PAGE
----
Nov 30, 2009

Honduran "Electoral Observers" Launch Verbal Attack on Americas Program Director

I have been here in Honduras watching the development of the elections since Friday, Nov. 27. Last night I gave a television interview to an international agency. A group of credentialed elections observers gathered around and immediately began yelling insults at me when we finished the filming. I am attaching a letter to the U.S. Embassy that I sent last night. These are the highlights of what occurred:
  • Supposedly impartial observers call for me to be thrown out of the country for criticizing the elections
  • Over fifty people surround me and order me to "tell the truth about our democracy" (which I readily agree to do) and accuse me of being a "liar" and "enemy of Hondurans"
  • Tribunal Court security escorts me out of angry crowd
  • Honduran press reports that I am Venezuelan and an agent of Chavez
The letter follows. I am now involved in submitting a human rights complaint and trying to correct all the rumors and errors that are circulating in the press. I will be writing on the elections themselves very soon.

Dear Embassy personnel,

I was asked to appear as an analyst on Al Jazeera television, out of Washington, on a live block at 8:00 p.m. We were filming in the middle of the hotel Marriott, second floor hallway, where the Electoral Tribunal and the media were announcing preliminary results. There were many people around and although I didn't notice at the time, apparently many gathered to watch the filming.

When asked by the interviewer my opinion of the elections, I stated that I did not think that the elections could resolve the deep political crisis in the country, that many people were not satisfied with the process since democratic order was not restored prior to the elections and that many countries were not recognizing the process. It was only about a 4-5 minute interview. As soon as we were off the air, the people gathered around pressed in on me and began to scream "liar," "why do you lie to the world," "here we have democracy," etc. A national observer, and many other people were yelling that I had given false information (I actually gave no information on elections results since there are no reliable data out yet and said that we would be seeing a war of statistics where one side will proclaim high abstention and the other high turn-out, and indeed that is already happening). They began to literally scream in my face, especially an "international observer" who said he was from the Chamber of Commerce. The press continued to ask questions, in part to shield me from the hostility of the crowd. I was willing to engage in conversation despite the aggressiveness and ugliness of the mob at first.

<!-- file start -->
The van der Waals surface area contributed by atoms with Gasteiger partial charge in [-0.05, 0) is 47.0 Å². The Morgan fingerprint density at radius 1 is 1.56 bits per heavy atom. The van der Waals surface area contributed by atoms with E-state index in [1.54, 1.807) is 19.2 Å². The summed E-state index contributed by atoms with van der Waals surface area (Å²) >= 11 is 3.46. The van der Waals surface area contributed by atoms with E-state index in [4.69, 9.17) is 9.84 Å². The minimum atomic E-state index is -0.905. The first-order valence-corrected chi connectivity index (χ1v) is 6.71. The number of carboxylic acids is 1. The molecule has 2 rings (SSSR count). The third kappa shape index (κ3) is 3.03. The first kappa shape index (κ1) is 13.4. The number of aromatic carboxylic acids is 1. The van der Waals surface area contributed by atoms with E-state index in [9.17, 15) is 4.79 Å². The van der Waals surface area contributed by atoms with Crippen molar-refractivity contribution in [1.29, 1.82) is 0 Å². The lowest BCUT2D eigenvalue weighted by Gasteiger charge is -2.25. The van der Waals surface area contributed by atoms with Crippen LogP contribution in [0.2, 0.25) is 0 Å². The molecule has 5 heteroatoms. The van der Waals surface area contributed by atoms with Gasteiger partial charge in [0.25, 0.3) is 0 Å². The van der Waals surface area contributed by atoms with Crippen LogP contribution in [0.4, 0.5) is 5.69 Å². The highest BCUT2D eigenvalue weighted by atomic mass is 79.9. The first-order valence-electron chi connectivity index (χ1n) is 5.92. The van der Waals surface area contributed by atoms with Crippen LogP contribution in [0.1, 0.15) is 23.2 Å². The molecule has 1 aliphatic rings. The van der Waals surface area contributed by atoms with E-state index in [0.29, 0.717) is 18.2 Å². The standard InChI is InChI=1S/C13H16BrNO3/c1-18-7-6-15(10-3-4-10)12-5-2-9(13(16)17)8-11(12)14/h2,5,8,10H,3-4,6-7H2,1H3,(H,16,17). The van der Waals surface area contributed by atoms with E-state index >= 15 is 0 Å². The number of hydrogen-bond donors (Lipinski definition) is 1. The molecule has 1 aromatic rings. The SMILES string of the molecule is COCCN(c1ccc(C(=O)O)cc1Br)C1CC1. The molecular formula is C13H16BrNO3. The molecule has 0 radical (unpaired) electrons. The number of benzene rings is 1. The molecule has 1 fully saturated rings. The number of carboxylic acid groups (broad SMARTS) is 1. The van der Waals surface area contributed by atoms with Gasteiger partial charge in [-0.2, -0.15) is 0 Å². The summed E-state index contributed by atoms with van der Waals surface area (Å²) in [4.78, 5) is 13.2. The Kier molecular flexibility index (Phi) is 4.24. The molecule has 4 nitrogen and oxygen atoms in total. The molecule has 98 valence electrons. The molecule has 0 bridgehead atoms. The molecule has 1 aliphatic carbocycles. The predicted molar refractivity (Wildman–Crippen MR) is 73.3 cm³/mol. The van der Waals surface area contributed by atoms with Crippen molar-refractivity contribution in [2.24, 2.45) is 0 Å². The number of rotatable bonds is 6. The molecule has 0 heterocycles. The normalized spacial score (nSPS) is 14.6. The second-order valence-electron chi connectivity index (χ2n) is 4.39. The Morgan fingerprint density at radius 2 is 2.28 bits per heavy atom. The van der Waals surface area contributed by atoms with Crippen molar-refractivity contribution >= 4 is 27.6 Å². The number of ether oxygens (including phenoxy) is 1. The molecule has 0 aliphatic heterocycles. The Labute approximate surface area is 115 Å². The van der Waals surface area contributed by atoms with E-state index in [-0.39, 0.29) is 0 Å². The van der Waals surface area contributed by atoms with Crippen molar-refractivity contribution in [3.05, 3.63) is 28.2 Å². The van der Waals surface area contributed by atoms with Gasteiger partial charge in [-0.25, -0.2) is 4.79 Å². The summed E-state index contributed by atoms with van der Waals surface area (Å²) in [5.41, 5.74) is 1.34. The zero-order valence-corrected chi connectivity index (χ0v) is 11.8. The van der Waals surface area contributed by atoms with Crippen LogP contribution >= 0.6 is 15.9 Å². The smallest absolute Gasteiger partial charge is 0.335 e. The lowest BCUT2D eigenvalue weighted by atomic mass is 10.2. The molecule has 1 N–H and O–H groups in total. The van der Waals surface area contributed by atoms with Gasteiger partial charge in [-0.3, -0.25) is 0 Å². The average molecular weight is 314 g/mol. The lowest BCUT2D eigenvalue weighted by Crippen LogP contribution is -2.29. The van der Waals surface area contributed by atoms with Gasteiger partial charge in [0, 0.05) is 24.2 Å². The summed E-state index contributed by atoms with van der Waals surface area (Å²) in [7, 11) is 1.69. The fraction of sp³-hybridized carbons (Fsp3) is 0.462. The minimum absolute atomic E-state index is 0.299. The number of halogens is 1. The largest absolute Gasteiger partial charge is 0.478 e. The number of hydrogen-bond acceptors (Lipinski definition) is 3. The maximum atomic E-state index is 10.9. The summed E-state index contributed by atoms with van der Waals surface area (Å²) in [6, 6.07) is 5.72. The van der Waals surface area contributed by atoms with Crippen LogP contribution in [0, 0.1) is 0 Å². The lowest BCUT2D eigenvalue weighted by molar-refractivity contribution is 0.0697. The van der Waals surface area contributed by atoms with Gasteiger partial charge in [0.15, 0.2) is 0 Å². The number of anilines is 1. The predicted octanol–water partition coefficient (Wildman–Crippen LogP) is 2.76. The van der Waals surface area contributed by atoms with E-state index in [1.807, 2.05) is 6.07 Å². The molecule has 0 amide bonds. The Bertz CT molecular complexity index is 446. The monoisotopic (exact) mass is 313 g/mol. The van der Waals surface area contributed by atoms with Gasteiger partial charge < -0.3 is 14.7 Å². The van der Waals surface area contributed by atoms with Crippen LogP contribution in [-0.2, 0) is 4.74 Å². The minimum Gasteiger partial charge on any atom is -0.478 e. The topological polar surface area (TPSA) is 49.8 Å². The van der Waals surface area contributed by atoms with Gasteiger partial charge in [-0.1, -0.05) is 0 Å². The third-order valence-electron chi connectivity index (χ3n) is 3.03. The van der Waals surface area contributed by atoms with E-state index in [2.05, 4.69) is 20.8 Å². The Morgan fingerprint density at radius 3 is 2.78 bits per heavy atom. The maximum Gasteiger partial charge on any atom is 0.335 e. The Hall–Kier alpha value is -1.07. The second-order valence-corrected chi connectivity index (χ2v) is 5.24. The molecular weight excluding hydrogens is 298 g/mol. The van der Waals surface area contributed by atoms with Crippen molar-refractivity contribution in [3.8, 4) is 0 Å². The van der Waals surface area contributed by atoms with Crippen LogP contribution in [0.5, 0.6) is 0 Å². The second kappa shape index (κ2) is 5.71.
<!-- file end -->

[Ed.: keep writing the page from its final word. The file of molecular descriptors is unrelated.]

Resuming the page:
Then the crowd, led by national observers began to chant "democracy" to which I replied that there, we were in complete agreement. They pressed in more and more, screaming louder and louder at me, everyone chanting "fuera del país" "que se vaya" "sácala de aquí" etc. I said I felt in danger and wanted to leave. Some people including a man who apparently was from the security of the Electoral Tribunal escorted me downstairs and we managed to get out of the crowd, which followed me to the elevators, still screaming. When I got downstairs, I was shocked and dismayed to discover that people on the ground floor who had not even taken part in the incident upstairs knew me and began yelling for me to leave the country as well. No one followed me or physically assaulted me and I was able to leave the area.

Later many people called to say they saw a clip of the incident on television. It really was a small riot in the hotel. Despite the fact that i clearly identified myself as a US citizen and political analyst, the Honduran press reported that I was Venezuelan—a complete fabrication of course—I´ve never even set foot in that country. Some apparently said I was with Telesur, and others that I was an Al Jazeera reporter, when in fact this agency simply engaged me as an analyst.